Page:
Examining adherence with medications used in treating diabetic peripheral neuropathic pain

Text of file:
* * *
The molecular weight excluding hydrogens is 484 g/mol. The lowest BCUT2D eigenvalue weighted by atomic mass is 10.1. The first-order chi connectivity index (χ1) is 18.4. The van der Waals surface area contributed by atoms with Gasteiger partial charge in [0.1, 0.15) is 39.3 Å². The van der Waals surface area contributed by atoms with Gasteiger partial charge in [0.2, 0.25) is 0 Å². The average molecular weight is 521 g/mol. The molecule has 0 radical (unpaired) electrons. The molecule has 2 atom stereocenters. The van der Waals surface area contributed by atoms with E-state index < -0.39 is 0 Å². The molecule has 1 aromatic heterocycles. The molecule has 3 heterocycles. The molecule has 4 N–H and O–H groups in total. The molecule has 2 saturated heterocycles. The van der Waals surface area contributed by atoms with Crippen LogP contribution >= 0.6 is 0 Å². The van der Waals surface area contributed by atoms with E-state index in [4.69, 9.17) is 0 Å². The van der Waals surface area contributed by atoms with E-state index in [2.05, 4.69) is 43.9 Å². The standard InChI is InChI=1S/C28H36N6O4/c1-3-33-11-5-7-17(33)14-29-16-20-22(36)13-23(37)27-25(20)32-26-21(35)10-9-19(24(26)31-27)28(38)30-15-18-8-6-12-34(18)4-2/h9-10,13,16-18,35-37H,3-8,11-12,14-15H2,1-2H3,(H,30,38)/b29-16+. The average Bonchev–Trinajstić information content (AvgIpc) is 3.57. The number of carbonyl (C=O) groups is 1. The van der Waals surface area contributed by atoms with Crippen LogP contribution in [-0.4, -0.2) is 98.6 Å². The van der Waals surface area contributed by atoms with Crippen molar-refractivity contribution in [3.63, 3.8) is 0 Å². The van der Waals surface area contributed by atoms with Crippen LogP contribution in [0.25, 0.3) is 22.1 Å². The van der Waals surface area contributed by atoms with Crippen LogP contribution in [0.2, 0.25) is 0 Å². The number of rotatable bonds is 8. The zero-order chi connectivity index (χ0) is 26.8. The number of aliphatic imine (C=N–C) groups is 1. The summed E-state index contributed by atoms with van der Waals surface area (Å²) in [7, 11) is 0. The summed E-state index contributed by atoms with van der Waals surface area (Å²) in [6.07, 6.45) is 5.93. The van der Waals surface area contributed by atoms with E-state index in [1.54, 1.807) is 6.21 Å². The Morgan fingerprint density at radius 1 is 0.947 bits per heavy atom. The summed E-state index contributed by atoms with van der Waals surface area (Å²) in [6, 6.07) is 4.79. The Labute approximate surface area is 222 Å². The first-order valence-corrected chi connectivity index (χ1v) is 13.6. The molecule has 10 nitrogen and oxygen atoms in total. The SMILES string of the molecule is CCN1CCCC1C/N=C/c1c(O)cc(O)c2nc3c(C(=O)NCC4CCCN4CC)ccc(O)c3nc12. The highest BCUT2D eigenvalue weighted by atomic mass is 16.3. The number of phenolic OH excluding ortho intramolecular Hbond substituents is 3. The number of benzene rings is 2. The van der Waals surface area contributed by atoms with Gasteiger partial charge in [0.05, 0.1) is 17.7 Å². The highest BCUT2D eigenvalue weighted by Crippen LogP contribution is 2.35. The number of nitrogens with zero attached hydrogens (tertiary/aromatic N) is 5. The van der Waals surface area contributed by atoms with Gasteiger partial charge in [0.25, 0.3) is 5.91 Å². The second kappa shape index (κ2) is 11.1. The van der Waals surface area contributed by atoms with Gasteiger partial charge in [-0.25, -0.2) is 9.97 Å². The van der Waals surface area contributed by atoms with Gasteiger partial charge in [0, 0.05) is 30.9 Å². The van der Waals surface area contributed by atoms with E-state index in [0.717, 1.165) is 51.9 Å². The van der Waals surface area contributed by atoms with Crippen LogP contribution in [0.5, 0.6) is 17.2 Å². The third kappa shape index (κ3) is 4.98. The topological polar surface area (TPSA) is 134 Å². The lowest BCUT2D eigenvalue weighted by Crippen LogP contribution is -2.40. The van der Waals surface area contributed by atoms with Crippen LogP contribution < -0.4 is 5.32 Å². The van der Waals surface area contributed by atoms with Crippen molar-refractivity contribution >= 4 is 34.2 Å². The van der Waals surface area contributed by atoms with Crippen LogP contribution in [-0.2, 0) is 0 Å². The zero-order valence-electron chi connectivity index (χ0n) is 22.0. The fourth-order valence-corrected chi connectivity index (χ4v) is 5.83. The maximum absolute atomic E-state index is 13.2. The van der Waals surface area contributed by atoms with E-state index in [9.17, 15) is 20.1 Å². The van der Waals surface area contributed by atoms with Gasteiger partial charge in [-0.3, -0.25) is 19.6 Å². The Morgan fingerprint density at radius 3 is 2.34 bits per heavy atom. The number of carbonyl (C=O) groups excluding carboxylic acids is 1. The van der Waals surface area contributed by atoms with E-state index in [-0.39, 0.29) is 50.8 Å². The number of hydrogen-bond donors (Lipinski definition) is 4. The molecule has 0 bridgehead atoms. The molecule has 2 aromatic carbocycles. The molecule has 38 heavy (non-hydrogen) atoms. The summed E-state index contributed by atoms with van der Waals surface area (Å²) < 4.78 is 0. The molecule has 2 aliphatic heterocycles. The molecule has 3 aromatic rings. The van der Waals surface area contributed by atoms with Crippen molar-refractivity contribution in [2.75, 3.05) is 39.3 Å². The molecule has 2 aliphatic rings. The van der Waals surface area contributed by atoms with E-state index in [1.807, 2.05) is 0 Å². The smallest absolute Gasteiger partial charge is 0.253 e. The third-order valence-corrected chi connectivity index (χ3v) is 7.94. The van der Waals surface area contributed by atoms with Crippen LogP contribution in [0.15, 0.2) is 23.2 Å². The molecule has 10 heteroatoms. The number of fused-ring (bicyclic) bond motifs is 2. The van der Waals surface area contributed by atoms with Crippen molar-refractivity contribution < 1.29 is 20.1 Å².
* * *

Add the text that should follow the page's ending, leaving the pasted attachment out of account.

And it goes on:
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The present study is a retrospective cohort analysis which sought to examine adherence to medications used in managing painful diabetic peripheral neuropathy (PDPN) and to determine their association with oral antidiabetic (OAD) medication adherence using the Texas Medicaid prescription claims database. The study objectives were to: 1) provide a description of PDPN and OAD medication use among the study subjects; 2) determine if PDPN medication adherence differs among individual PDPN agents (i.e., tricyclic antidepressants, gabapentin, pregabalin and duloxetine); 3) determine if pre-index OAD and post-index OAD medication adherence differs among mono, dual, and triple OAD therapies; and 4) determine if PDPN medication adherence is related to post-index OAD medication adherence while controlling for covariates. Study participants were adult (≥18 years) Medicaid beneficiaries prescribed OAD and PDPN medications. The index date was the first PDPN prescription. Data were extracted from June 1, 2003 to October 31, 2009 and prescription claims were analyzed over an 18-month study period (i.e., 6 months pre-index and 12 months post index period). Medication possession ratio (MPR) was used as a proxy measure of medication adherence. An MPR less than 80 percent was regarded as being non-adherent to prescribed medication, while an MPR greater than or equal to 80 percent was regarded as being adherent to prescribed medication. Objective 1 was addressed using descriptive statistics (i.e., mean, standard deviation, frequency). Univariate analysis (ANOVA) was employed to address Objectives 2 and 3. Multivariate analyses (i.e., multiple linear regression and logistic regression) were conducted to address Objective 4. For the logistic regression MPR was dichotomized at the cut-off value of 80 percent. A total of 4,277 patients met the study’s inclusion criteria. The overall mean MPR (±SD) for PDPN medications was 75.4 percent (±23.9). Mean MPR (±SD) was highest for duloxetine (85.6% ±18.2) and was lowest for pregabalin (69.4% ±24.9). Mean MPR differed significantly among individual PDPN medications (p<0.0001). The overall mean MPR (±SD) for OAD medications in the pre and post-index period was 73.0 percent (±24.3) and 64.5 percent (±25.6) respectively. In both pre and post-index periods, mean MPR differed significantly among mono, dual, and triple OAD therapies (p<0.0001). In the pre-index period, mean MPR (±SD) was highest for monotherapy users (75.4% ±24.7) and was lowest for triple therapy users (63.9% ±22.9). Similarly, mean MPR (±SD) was highest for monotherapy users (69.0% ±26.1) and was lowest for triple therapy users (52.9% ±21.8) in the post-index period. After controlling for the covariates, PDPN adherence (i.e., MPR) was statistically significant (p<0.0001) and positively related to post-index OAD adherence (i.e., MPR). PDPN patients who were non-adherent (i.e., MPR<80%) to their PDPN medications (or neuropathic pain medications), compared to those who were adherent (MPR≥80%), were significantly less likely to be adherent to their OAD medications [Odds Ratio (OR) = 0.626, 95% CI=0.545-0.719]. In addition, post-index OAD adherence (i.e., MPR) did not differ significantly (p>0.05) when pregabalin, duloxetine and gabapentin users were individually compared to tricyclic antidepressants users. In conclusion, PDPN patients who were adherent (i.e., MPR≥80%) to their PDPN medications, compared to those who were not adherent (i.e., MPR<80%), were more adherent to their OAD medications. Also, adherence to OAD medications was independent of the type of PDPN medication used. PDPN patients need to be educated regularly that neuropathic pain medications only relieve the pain associated with the neuropathy but achieving adequate glycemic control remains the only established approach for slowing down the progression of the neuropathy and other complications associated with the diabetes.
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